Weekend Read: Rage Against the Outrage Machine

There are unlimited best of and worst of lists to check out, but Slate has one upped them all with a package on Internet outrage.

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This week is finally coming to a close, which means it’s time for another installment of “Weekend Read.” Don’t know what to read once you close your tabs and leave the office? The Observer is here to help.

The end of the 2014 is rapidly approaching, which means its time to look back at the year that was. And what a year it’s been. While there are unlimited best of and worst of lists to check out, Slate has one-upped them all with a comprehensive package on Internet outrage.

“Following the news in 2014 is a bit like flying a kite in flat country during tornado season. Every so often, a whirlwind of outrage touches down, sowing destruction and chaos before disappearing into the sky,” Slate editor in chief Julia Turner explains in the introduction. It’s true! People do get (often disproportionately) upset about things all the time. Sometimes they tweet about it. Sometimes they blog. The Internet is the perfect forum for expressing opinions, however fleeting they are. It’s the way we live now.

In order to explain this modern affliction, “a phalanx of editors, writers, and interns” spent the year tracking outrage on a daily basis. It was a great idea, and we are glad we didn’t have to do it. The result is a tiled collage “of what was outrageous and whom it outraged, for every single day of the year.” Reading it, we realized that we managed to forget many things that happened this year. Call it selective amnesia.

Remember last spring (May 15, to be exact) when dancers with Twitter accounts went all Black Swan because Free People (you know, the Urban Outfitters-owned brand for clothes that look like they were purchased while backpacking in Bali but fit slightly better and are the price of real clothes) ran an ad that showed a model without ballet training doing ballet? No? Well, we didn’t either, until Slate reminded us. Or what about the time when XOJane ran a story about a white person who saw a black person in her yoga class and felt weird? That was a crazy thing to write! Well, there’s a whole year of those where that came from. It’s like a trip down the Memory Lane, if Memory Lane was a place you went to remember that we all basically wasted an entire year being “part of the conversation” on social media.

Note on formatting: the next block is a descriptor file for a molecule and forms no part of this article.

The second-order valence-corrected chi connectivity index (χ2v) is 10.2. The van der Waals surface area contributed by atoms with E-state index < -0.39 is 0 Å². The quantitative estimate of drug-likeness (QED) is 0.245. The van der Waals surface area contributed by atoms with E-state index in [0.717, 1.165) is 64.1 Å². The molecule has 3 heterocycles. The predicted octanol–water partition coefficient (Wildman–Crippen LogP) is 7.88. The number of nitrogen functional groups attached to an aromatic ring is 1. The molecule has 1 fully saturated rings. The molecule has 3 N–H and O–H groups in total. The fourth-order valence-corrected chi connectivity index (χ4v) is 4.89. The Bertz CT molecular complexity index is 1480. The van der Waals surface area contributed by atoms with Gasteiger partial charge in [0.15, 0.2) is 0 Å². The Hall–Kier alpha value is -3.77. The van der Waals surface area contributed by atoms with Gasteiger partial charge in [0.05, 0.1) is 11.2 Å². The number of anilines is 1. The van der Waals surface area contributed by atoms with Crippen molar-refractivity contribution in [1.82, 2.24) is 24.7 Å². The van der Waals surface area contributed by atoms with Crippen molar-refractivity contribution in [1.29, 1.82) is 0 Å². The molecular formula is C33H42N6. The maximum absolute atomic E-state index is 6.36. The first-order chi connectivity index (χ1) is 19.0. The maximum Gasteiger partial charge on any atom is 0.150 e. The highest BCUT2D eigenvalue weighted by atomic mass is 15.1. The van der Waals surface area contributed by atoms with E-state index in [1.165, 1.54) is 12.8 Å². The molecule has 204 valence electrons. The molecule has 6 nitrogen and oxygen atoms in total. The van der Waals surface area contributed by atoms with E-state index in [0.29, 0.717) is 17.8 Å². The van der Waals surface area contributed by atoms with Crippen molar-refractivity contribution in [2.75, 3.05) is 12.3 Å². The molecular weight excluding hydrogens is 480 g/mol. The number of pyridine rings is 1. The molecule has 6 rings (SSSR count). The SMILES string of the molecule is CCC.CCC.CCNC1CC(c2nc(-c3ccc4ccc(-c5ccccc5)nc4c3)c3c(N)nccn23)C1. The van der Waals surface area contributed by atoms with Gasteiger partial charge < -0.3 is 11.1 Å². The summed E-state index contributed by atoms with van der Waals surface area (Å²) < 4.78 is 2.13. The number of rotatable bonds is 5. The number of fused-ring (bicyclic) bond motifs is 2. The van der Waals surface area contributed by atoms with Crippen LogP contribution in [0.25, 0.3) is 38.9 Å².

But Slate’s outrage retrospective is so much more than just a meticulous collection of the worst things on the Internet that we briefly cared about.

There’s a collection of essays about outrage which somehow manages to be way more than a bunch of #HotTakes. It might not make you feel particularly good about the past year, but they are definitely worth reading. The stories are thoughtful and well-written about various aspects of the outrage machine.

And if that isn’t enticing enough, one story features the return of Andrew Goldman, the former New York Times Magazine columnist who got in trouble and eventually lost his column for getting in a Twitter fight with novelist Jennifer Weiner. Mr. Goldman explains the episode that led to his downfall. It’s a sobering reminder that it’s a good idea to not tweet sexist things at people, especially when those people have more Twitter followers than you do.

Enjoy. And here’s to doing a better job in 2015.

Weekend Read: Rage Against the Outrage Machine